With deep gratitude for all the fun last winter, my best wish for Jeremy Lin is that the Knicks will somehow decline to match the sumptuous contract from Houston.
Lin cannot play to his potential with the Knicks, who are now a two-man team – Carmelo Anthony and James Dolan. Anthony has been empowered by ownership to call for the ball and make his solitary moves toward the basket.
Anthony is is a one-dimensional player with no concept of team motion. In their short time together, he displayed open scorn for Lin’s style of finding the holes and dishing to the open man. It was Anthony's team, Anthony's ball.
Jason Kidd is old enough and wise enough to adjust to Anthony’s self-centeredness. Otherwise, he would not have signed on. But Lin needs to find his rhythm for a full season in the N.B.A. with teammates who will play with him. That won’t happen with the Knicks.
As Howard Beck points out in his expert analysis in Saturday’s Times, the Knicks must respond to an offer sheet of $19.3-million for three years for Lin, as soon as next Wednesday. They have reason to wonder if he can become the point guard of the future.
Lin should have equal skepticism about whether he can succeed with the ball disappearing into the Bermuda Triangle that is Carmelo Anthony. With any luck, Lin fakes to New York and takes a quick step to Houston.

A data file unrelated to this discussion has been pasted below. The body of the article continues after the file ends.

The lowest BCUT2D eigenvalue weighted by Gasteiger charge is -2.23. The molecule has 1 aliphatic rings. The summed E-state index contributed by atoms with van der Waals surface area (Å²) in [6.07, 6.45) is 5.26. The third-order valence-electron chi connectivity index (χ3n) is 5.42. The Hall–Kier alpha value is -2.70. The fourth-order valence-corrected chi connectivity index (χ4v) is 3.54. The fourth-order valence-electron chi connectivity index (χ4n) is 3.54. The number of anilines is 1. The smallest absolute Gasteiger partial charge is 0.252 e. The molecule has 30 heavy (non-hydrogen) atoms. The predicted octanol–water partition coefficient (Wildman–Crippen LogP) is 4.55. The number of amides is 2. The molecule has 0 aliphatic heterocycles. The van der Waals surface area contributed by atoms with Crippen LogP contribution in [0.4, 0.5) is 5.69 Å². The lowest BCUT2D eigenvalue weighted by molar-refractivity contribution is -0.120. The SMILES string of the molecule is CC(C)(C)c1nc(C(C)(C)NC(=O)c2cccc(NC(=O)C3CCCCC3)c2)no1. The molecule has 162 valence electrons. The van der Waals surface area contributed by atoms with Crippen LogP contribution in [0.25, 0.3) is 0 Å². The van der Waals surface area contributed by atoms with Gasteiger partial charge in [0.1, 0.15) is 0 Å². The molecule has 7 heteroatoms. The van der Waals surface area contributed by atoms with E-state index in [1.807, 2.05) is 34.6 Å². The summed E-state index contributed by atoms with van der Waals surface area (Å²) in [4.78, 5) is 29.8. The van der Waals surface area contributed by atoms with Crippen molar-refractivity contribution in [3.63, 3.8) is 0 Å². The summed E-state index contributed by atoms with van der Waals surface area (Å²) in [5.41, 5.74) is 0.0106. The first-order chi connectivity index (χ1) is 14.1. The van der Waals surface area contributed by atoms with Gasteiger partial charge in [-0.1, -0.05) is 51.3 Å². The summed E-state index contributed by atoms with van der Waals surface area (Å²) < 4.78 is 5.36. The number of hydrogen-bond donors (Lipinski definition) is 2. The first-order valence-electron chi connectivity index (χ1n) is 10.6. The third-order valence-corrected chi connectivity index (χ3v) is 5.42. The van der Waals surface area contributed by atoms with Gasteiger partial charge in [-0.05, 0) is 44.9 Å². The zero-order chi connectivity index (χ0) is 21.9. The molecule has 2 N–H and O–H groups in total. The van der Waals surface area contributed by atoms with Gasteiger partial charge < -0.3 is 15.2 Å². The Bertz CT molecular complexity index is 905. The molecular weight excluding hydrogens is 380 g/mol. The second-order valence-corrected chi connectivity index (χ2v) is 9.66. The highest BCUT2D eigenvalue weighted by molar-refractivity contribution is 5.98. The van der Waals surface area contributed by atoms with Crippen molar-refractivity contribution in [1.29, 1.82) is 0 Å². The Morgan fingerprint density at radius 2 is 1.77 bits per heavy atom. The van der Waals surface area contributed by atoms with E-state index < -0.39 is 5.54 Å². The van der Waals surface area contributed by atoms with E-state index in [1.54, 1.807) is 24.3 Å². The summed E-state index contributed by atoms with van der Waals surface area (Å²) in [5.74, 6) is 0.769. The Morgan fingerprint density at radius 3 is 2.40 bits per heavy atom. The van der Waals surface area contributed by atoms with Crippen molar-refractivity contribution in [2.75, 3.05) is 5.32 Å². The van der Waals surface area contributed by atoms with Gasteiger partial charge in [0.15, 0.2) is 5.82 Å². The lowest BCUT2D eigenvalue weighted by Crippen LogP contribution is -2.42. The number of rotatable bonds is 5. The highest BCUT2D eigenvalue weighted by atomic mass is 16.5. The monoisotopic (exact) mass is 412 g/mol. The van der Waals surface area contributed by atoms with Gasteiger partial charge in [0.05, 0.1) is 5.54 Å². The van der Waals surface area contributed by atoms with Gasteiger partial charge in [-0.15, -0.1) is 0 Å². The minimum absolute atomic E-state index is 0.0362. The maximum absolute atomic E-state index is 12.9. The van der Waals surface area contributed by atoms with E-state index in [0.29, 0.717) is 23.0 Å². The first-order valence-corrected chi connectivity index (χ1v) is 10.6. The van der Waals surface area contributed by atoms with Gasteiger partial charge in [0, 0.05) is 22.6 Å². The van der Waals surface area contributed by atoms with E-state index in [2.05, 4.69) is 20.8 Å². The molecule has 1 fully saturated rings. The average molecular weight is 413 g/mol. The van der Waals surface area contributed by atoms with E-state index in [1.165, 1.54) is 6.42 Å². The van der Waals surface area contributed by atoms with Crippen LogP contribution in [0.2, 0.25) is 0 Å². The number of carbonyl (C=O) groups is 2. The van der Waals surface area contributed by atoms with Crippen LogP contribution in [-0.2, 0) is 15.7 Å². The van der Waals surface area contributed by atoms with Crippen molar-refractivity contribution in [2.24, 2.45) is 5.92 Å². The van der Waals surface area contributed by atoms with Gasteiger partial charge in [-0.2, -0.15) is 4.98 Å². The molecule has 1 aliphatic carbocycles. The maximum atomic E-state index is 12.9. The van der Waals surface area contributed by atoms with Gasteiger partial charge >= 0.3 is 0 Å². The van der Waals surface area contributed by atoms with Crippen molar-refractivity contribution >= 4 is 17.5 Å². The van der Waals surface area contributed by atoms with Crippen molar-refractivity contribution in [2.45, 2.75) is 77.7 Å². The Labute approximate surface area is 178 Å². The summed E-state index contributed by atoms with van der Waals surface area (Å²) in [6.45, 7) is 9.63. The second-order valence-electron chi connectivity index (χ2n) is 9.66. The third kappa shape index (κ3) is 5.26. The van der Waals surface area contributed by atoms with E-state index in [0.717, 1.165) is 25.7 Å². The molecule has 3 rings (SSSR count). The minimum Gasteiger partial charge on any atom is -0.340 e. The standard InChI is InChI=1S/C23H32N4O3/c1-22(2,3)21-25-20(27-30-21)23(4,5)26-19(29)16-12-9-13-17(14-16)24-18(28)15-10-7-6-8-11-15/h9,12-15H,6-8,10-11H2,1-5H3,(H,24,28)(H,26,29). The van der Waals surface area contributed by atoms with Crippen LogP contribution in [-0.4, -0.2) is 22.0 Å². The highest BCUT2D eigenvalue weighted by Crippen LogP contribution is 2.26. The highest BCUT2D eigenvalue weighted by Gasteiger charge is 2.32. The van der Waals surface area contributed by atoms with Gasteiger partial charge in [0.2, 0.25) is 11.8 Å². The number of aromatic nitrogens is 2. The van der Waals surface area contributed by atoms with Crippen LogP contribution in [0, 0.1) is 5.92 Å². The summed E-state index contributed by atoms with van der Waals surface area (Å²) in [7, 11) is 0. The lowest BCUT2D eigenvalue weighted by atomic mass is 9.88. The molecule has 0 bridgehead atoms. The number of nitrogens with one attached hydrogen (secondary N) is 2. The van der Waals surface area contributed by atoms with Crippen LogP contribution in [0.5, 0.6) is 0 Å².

“They may hate the cultural context they now find themselves teaching in, but they love their work. The Achilles’ heel of schoolteachers, one all too easily exploited by politicians, is that they love their students.”
(One of the best reads in the NYT these days is Margaret Renkl, in Nashville. In her latest post, Renkl describes the dedicated core of “born teachers” – the majority, she submits.)
(From Madeleine Albright in one of her final interviews in February):
“Putin is small and pale,” I wrote, “so cold as to be almost reptilian.” He claimed to understand why the Berlin Wall had to fall but had not expected the whole Soviet Union to collapse. “Putin is embarrassed by what happened to his country and determined to restore its greatness.” – Former Secretary of State Madeleine Albright, recalling her first meeting with the relatively unknown Vladimir Putin in 2000. – The New York Times, Feb. 23, 2022.